It’s only occasionally that you see the actions of football managers during a game. It’s usually only when there is some fall-out between the opposing managers. On Thursday evening, I spent 96 minutes, not in the company of Tim Sherwood, but in close proximity to him as the Europa League game unfolded.
From row 3 of the press box, at times you can’t see much of the game as there are so many officials, coaches, medical staff and others around the entrance to the players’ tunnel, especially when the play is at the Park Lane end. You can, however, watch the manager.
At the start, Sherwood came out and was calm, smiling, greeting those around him and had a friendly meeting with opposing manager, Juande Ramos. He then sat down in his seat but inside the first minute he had jumped to his feet, kicked open the gate which a now annoyed official had carefully closed seconds earlier. Sherwood had to get out to the technical area to bark some instructions across to the far side of the pitch.
And so his evening continued – up and down, off his seat to try to cajole the players, urging them on to greater efforts and turning away in disgust and frustration when a move broke down with a miss-placed pass. There were many frustrations for the manager – the gate post took a further kick as Sherwood returned to his seat in the second half.
When a decision went against Tottenham he would turn in annoyance to berate the fourth official who simply shrugged his shoulders, as if to say, what do you expect me to do. It continued through the evening and eventually led to a lecture from the French referee during the second half.
Sherwood kicked every ball, made every pass, celebrated each goal and shouted instructions at regular intervals throughout the 96 minutes. His greatest irritation was with the referee who added on only 1 minute at the end of the first half when the Dnipro goalkeeper was wasting time throughout and there had Ben a lengthy stoppage while the stretcher bearers made their way slowly behind the goal to attend to a visiting player.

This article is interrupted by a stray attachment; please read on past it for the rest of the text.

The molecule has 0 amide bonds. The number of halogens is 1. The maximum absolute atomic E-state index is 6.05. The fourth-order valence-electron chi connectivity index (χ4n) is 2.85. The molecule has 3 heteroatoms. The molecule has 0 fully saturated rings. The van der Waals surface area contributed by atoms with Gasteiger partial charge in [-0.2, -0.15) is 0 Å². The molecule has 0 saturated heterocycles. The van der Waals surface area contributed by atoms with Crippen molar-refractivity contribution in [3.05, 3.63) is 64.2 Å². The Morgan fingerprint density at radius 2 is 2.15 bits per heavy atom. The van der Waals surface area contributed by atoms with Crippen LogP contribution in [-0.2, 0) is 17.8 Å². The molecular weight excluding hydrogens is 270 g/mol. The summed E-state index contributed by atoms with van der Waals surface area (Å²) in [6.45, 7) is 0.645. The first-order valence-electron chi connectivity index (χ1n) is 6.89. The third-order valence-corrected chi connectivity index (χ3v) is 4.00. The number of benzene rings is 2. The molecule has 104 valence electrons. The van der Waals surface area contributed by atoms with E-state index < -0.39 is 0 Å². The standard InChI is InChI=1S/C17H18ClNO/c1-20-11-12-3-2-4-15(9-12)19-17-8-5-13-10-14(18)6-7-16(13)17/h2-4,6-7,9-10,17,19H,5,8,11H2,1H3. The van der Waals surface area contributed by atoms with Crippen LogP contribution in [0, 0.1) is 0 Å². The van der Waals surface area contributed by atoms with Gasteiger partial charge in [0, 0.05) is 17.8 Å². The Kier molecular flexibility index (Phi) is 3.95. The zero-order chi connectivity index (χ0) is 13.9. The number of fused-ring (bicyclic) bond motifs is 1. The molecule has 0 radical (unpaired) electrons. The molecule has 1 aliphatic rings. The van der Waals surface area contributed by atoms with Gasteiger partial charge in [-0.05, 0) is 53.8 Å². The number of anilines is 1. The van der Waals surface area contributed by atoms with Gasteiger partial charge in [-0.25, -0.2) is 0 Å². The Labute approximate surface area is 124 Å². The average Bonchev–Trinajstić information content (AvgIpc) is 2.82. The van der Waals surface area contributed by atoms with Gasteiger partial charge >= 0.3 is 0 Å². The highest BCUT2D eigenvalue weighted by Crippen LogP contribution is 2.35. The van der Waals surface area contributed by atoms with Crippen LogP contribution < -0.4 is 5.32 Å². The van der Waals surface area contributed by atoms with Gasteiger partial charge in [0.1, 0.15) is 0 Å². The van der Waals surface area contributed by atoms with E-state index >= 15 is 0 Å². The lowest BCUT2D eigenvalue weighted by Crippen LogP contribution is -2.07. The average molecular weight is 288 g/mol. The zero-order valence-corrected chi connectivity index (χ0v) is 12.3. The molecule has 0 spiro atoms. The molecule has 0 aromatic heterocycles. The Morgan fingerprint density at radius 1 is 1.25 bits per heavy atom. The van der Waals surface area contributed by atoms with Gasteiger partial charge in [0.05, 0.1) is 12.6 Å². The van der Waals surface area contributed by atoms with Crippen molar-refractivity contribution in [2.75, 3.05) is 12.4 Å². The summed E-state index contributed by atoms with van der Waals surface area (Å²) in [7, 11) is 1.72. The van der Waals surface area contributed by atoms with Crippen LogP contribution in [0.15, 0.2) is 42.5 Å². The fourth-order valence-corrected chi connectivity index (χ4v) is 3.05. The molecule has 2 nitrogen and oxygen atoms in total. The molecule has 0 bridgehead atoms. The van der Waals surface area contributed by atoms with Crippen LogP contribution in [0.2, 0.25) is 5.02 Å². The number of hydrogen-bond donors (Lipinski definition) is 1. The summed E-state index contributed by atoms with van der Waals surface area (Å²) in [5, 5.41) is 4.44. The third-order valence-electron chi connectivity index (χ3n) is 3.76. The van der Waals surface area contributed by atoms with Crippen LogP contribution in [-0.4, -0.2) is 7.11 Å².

Chris Ramsey stood in the entrance to the tunnel, observing and offering words of advice to Sherwood. Steffen Freund bounced about and hugged each player as they came off the field having Ben substituted.
Juande Ramos, the experienced manager, wasn’t as obvious on the touch line, standing observing with arms folded although he did focus on the 4th official, when he thought Emmanuel Adebayor had controlled the ball with his arms during the first half.
Asked about his annoyance at the referee by a reporter at the press conference, Sherwood said that the official had a good game but his time-keeping was the problem.
With the sending off having an influence on the final outcome of the game, Ramos accepted the decision although he thought it was harsh.
Tim Sherwood has only been in management for a short period but the pressure to get results is with him and clear to see.